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There is More to Come

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Last Tuesday’s election primaries have me examining the state of affairs of minority communities, specifically Black businesses. Watching Rand Paul’s appearance on the Rachel Maddow Show discussing his views about the passage of the Civil Rights bill sent shivers down my spine. My thoughts immediately went to my family and the years they spent fighting for equal justice for ALL Americans in the once segregated south in the 50's 60's, and early 70's. This is 2010; what in the world is going on?

As we have seen more Americans long for the America they once knew, many people of color and historians are celebrating the 50th anniversary of the lunch counter sit-ins and the Nashville Freedom Riders. They are celebrating the ending of an era in American history, when people of color overcame harsh treatments, and which they never want to see again. Ever. No person of color is longing for the days when businesses did not allow Blacks to eat in their establishments and required them to drink from separate water fountains, thanks to the demoralizing Jim Crow laws. When my friends say they want to take back America, I often ask them to expound on that statement. “Taking back America” means different things to different people.

When I called my grandmother ("Mother") this week, I could not help but ask how she felt about the newest media starlets, the Arizona law, and Rand Paul. Mother said something that was from a different perspective: “The Arizona law is a good thing in many ways. Young Blacks who never marched and experienced not being able to vote or shop where they want are seeing that it only takes a mark of a pen to undo what many take for granted every day.” Hearing her words left me dumbfounded, daring not to interrupt, and since I opened up this can of worms, I listened intently while holding my breath.

She continued while I started scribbling her words: “And for those that are older who marched and protested but hate to patronize their own people, Rand Paul’s words should be a reminder of where they come from; that same pen and a few elections can have them revisiting the 60's, looking through a restaurant window while holding a sign that reads 'I am a man.' How many Black people have learned to detest their own community because they think being allowed to shop elsewhere means equality? That was not what your Daddy and others fought with their lives to see happen.”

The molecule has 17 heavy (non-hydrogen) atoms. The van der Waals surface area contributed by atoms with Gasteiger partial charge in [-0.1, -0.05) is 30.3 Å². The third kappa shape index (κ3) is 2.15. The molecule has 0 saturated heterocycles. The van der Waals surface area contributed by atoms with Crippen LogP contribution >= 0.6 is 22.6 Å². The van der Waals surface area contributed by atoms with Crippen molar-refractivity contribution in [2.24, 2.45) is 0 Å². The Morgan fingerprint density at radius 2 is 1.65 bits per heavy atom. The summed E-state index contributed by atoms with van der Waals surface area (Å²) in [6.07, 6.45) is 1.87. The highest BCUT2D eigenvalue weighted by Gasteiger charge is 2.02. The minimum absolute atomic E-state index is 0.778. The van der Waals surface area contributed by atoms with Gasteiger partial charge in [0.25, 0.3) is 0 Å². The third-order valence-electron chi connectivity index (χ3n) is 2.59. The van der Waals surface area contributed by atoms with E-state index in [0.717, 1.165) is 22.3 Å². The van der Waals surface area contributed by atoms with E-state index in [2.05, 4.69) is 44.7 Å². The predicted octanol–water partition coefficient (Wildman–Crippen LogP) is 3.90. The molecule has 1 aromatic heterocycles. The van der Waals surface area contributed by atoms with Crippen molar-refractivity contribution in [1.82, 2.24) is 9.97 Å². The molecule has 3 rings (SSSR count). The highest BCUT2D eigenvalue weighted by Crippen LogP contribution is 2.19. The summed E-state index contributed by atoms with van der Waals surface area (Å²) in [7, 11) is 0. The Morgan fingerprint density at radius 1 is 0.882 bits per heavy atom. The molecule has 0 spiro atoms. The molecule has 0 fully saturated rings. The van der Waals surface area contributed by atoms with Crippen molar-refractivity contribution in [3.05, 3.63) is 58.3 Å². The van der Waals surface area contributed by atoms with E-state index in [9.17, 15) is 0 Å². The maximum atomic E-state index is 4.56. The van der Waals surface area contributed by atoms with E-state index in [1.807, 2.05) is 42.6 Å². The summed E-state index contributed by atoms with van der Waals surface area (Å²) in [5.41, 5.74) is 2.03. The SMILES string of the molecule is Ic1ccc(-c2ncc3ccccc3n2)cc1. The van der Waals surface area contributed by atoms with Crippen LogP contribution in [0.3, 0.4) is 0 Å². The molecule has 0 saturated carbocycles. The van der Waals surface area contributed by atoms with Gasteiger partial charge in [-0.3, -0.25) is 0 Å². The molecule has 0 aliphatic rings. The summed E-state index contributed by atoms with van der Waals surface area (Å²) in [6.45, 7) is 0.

As her words trailed off, I could hear the sadness in her voice and feel the heaviness of her heart. My grandmother said to me much later in the conversation, “This is only the beginning, more is to come. God blesses us in so many ways. He takes his people out of one form of bondage or another. But folks can end right back in bondage when they forget the price that was paid for freedom. Read your word, many, many examples of this are in there. ” I did.

That conversation with Mother stayed with me throughout the week. My heart became heavy and grieved as well. I looked at signs of “more to come” all around me. Last week’s local election only garnered 20,000-plus voters when we have over 300,000 registered voters in Davidson County. I drove to my children's home, to make sure they voted. They are grown but I feared if I did not physically make them go vote they would “forget.” I was cussing up a storm all the way to the polls but they voted. I sent massive requests on Twitter and Facebook for locals to please vote. I was not pushing a candidate; I was advocating the right to vote. That right is sacred.

Much attention is placed on national elections, but a local election is where you get school board members who can determine the quality of a child’s education or politicians who can block a segment of the community's economic growth by favoring one part of town over another. This is far greater damage than any national leader can do to a community. Two out of thousands responded that they actually voted. God help us.